Rishi Sunak under fire over alleged presence in lockdown party


Sunak, when asked about the surprise birthday party, said he had been in the cabinet room ‘100, 200, God knows how many times’. Adding: ‘You are asking me about something that happened almost two years ago.’…writes Ashis Ray

Rishi Sunak, the Indian-origin chancellor of the exchequer in the British government, was allegedly photographed standing beside Prime Minister Boris Johnson at a gathering in the cabinet room of 10 Downing Street (the historic office-cum-residence of a United Kingdom premier) to celebrate Johnson’s birthday in June 2020. It is being determined in a police inquiry as to whether this get-together violated the prevailing Covid-19 rules.

Sunak is visualised as waiting in the wings to mount a challenge in a ruling Conservative party leadership contest, in the event 15 per cent of its MPs in the House of Commons express no confidence in Johnson. There’s speculation as to whether Sunak’s attendance will affect his prospective candidature.

The Prime MinisterBoris Johnson is joined by the Chancellor of the Exchequer Rishi Sunak as they make their way up the staircase of No10 Downing Street to give a press conference on the Coronavirus. Picture by Andrew Parsons / No 10 Downing Street

The photo reportedly shows the head of government holding a can of Estrella beer, with Sunak next to him. Earlier, reliable media reports indicated there was cake cutting and eating at the event, with Johnson’s wife Carrie attending as well.

Sunak, when asked about the surprise birthday party in an interview by BBC, said he had been in the cabinet room ‘100, 200, God knows how many times’. Adding: ‘You are asking me about something that happened almost two years ago.’

In short, he neither confirmed nor denied he was there. It remains to be seen whether a police investigation currently underway finds him or Johnson culpable in respect to what the UK prime minister’s office claimed to have been an impromptu bash. It has, however, acknowledged there was a surprise birthday celebration organised by Carrie Johnson, maintaining the prime minister stayed at it for only 10 minutes.

On Monday, a redacted report of an intra-government examination by a senior civil servant Sue Grey revealed that 12 of the 16 cases of perceived violations of Covid-19 laws then in force were now being probed by London Metropolitan Police, popularly known as Scotland Yard. The Yard are said to possess around 300 pictures from various sources in addition to records of emails and text messages as they attempt to get to the bottom of a matter that has paralysed the central government in Britain, with the prime minister see as a suspect.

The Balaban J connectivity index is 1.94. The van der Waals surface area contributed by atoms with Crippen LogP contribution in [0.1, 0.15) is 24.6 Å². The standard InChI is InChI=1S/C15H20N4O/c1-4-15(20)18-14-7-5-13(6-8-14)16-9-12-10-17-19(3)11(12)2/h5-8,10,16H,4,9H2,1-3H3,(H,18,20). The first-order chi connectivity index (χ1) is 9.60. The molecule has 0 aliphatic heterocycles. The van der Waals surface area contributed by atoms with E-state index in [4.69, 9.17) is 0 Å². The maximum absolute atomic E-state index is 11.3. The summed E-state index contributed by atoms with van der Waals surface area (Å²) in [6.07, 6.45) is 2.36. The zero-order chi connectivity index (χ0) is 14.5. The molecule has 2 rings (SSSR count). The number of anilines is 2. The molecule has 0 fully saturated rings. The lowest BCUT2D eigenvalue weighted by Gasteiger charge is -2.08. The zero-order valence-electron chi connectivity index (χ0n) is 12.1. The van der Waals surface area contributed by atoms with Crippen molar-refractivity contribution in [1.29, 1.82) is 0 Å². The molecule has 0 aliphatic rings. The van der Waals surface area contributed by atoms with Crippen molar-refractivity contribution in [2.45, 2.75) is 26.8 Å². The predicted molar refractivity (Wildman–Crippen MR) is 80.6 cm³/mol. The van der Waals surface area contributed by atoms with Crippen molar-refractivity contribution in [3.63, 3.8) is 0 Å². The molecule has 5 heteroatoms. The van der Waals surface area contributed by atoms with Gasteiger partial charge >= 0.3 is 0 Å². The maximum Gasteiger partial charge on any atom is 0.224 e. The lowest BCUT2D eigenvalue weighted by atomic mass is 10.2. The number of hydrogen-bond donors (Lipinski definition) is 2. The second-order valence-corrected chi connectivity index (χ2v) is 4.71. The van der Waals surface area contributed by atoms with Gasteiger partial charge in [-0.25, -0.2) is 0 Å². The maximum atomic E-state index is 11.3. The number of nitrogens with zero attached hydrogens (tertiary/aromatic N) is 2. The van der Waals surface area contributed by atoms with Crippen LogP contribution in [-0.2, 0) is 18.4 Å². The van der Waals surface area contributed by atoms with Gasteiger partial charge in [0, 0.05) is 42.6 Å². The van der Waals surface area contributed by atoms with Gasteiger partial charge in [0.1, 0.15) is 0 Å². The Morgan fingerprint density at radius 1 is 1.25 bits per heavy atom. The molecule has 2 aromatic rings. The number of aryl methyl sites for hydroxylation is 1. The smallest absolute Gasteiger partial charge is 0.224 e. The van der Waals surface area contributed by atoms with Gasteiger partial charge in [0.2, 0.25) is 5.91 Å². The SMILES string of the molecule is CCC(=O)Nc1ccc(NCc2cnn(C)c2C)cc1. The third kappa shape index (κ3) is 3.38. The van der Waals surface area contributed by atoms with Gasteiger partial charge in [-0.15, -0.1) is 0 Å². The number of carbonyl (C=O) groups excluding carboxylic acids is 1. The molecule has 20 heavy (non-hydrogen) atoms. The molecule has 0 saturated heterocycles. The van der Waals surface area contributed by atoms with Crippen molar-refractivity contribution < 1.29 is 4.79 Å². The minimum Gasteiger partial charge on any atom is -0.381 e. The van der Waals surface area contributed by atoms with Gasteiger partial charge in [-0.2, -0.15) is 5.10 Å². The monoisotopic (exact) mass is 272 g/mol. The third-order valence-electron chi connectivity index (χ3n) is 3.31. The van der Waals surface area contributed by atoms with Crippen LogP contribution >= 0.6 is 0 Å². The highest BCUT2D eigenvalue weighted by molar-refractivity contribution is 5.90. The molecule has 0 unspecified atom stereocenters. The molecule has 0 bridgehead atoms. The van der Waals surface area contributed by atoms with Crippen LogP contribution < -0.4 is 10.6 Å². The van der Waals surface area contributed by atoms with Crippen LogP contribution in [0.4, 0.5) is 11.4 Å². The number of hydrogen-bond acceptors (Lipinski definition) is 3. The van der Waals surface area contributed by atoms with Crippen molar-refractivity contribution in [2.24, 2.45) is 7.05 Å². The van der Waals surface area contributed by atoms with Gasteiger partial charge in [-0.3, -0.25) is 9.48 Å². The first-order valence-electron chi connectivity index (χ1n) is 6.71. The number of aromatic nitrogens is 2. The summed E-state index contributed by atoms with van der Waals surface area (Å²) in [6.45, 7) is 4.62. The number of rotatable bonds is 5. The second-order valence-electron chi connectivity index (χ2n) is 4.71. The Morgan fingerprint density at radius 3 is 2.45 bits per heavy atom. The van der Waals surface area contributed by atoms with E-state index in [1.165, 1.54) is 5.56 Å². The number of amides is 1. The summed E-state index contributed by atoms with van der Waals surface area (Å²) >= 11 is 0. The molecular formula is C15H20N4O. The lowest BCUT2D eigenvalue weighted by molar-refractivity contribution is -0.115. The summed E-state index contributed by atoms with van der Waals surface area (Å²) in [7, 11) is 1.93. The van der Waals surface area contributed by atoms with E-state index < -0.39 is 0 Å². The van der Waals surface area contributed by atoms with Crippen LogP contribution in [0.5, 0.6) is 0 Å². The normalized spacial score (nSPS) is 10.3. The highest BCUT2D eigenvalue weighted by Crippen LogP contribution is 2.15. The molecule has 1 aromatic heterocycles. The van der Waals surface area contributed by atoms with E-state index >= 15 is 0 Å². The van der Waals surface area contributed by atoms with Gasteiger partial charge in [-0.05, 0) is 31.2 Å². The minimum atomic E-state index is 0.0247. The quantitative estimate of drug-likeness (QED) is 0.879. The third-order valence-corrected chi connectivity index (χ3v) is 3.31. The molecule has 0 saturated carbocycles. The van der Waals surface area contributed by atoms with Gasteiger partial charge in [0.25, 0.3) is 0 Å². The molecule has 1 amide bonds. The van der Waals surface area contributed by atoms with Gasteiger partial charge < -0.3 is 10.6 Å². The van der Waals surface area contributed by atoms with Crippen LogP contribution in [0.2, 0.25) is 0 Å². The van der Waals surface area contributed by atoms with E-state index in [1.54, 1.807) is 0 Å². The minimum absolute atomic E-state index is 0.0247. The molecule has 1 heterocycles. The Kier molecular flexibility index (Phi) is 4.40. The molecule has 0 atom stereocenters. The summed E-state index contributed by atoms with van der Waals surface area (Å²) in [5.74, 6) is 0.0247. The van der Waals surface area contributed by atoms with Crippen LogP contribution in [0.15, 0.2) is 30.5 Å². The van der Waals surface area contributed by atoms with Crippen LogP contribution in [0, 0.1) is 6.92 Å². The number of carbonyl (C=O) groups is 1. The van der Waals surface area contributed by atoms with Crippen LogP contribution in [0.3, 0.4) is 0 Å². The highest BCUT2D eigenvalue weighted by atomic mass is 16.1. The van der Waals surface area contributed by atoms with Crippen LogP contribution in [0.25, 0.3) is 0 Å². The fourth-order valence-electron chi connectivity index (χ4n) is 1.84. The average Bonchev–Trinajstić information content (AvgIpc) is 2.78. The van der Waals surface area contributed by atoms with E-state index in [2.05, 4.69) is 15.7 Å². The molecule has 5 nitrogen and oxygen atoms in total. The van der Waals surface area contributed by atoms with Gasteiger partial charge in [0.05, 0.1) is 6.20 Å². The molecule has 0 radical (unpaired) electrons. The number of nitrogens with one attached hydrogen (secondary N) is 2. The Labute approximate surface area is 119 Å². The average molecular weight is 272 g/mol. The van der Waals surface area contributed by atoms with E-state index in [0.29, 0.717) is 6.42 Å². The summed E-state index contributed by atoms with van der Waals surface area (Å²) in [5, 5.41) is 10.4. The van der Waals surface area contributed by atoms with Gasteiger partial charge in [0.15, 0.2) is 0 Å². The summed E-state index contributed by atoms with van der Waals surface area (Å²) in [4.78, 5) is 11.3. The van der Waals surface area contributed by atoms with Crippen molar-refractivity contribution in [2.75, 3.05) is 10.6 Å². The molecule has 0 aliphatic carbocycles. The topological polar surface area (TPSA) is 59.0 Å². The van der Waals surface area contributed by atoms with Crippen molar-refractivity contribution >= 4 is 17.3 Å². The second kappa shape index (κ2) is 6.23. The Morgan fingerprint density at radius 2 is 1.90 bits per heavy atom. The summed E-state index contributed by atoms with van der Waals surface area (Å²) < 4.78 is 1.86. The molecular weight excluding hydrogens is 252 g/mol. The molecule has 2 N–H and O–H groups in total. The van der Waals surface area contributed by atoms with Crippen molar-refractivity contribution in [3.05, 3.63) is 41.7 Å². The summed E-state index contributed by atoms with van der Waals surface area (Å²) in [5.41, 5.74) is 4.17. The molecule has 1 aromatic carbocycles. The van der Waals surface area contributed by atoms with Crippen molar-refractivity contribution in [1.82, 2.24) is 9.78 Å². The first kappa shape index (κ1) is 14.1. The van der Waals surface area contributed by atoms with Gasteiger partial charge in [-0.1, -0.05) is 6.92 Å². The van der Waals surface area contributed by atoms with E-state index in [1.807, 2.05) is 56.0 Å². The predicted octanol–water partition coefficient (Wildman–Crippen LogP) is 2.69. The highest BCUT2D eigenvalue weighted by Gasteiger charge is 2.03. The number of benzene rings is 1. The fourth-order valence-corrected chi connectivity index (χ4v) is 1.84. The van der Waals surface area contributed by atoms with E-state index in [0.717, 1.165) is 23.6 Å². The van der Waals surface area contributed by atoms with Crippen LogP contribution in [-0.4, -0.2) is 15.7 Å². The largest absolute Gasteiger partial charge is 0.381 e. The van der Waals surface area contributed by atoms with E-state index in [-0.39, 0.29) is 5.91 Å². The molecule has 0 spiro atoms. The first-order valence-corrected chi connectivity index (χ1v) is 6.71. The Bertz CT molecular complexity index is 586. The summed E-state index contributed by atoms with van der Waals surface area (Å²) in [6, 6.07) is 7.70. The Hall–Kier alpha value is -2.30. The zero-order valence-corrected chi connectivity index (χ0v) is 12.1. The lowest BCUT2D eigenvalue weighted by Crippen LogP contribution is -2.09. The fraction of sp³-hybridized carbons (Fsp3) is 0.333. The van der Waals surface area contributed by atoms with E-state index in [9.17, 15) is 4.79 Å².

Sources told The Mirror newspaper No 10 aides were present in the cabinet room for the birthday celebration, but there was no birthday cake.

Adam Wagner, a barrister, said to The Guardian daily: “The legal question for the prime minister is whether he participated in the gathering. The fact that he was photographed holding a beer strongly suggests he did and therefore committed a criminal offence of the regulations.”

The punishment for holding social events during the COVID-19 lockdown period is a financial penalty, the sum of which depends on the extent of contravention — in other words, the size of the gathering and the brazenness involved. However, an attempt to erase evidence by deleting messages and pictorial proof is a more serious crime, a sentence for which could even be prison.

Johnson’s woes were compounded during the week with the resignation of a long-serving and trusted head of policy at Downing Street, Munira Mirza, who is of Pakistani-descent. She quit because her boss made a false allegation against the former barrister and now leader of opposition Sir Keir Starmer in parliament about his performance as director of public prosecution and did not comply with her request to the prime minister to withdraw the charge or apologise for it.

Sunak was put a question on the affair at a press conference. He replied: “I wouldn’t have said it.” This has been quickly interpreted as the chancellor distancing himself from the prime minister as the latter battles to save his premiership.

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